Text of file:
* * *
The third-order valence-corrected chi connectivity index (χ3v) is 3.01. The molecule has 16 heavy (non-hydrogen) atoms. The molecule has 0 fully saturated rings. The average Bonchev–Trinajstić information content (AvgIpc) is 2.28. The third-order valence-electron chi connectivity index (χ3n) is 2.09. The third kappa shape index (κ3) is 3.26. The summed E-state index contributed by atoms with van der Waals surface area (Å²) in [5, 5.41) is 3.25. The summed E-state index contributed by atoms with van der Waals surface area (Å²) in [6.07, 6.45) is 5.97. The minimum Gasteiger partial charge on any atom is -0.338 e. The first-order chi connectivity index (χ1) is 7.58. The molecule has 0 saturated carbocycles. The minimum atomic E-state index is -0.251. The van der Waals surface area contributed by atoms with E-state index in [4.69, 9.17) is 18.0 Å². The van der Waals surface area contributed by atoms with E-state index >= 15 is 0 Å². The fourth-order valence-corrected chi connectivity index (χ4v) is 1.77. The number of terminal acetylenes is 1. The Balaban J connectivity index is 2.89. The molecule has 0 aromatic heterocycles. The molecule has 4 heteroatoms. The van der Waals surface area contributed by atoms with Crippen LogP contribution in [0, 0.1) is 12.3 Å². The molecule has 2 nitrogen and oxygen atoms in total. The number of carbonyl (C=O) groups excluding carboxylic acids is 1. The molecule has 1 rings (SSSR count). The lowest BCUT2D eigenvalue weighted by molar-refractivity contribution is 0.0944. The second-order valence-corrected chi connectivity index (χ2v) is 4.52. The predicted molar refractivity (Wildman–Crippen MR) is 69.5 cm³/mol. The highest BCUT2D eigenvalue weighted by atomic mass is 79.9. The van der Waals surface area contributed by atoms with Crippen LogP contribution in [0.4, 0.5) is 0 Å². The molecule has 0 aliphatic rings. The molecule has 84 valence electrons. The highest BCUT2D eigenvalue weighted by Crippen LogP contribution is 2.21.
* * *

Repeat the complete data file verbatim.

The third-order valence-corrected chi connectivity index (χ3v) is 3.01. The molecule has 16 heavy (non-hydrogen) atoms. The molecule has 0 fully saturated rings. The average Bonchev–Trinajstić information content (AvgIpc) is 2.28. The third-order valence-electron chi connectivity index (χ3n) is 2.09. The third kappa shape index (κ3) is 3.26. The summed E-state index contributed by atoms with van der Waals surface area (Å²) in [5, 5.41) is 3.25. The summed E-state index contributed by atoms with van der Waals surface area (Å²) in [6.07, 6.45) is 5.97. The minimum Gasteiger partial charge on any atom is -0.338 e. The first-order chi connectivity index (χ1) is 7.58. The molecule has 0 saturated carbocycles. The minimum atomic E-state index is -0.251. The van der Waals surface area contributed by atoms with E-state index in [4.69, 9.17) is 18.0 Å². The van der Waals surface area contributed by atoms with E-state index >= 15 is 0 Å². The fourth-order valence-corrected chi connectivity index (χ4v) is 1.77. The number of terminal acetylenes is 1. The Balaban J connectivity index is 2.89. The molecule has 0 aromatic heterocycles. The molecule has 4 heteroatoms. The van der Waals surface area contributed by atoms with Crippen LogP contribution in [0, 0.1) is 12.3 Å². The molecule has 2 nitrogen and oxygen atoms in total. The number of carbonyl (C=O) groups excluding carboxylic acids is 1. The molecule has 1 rings (SSSR count). The lowest BCUT2D eigenvalue weighted by molar-refractivity contribution is 0.0944. The second-order valence-corrected chi connectivity index (χ2v) is 4.52. The predicted molar refractivity (Wildman–Crippen MR) is 69.5 cm³/mol. The highest BCUT2D eigenvalue weighted by atomic mass is 79.9. The van der Waals surface area contributed by atoms with Crippen LogP contribution in [0.4, 0.5) is 0 Å². The molecule has 0 aliphatic rings. The molecule has 84 valence electrons. The highest BCUT2D eigenvalue weighted by Crippen LogP contribution is 2.21.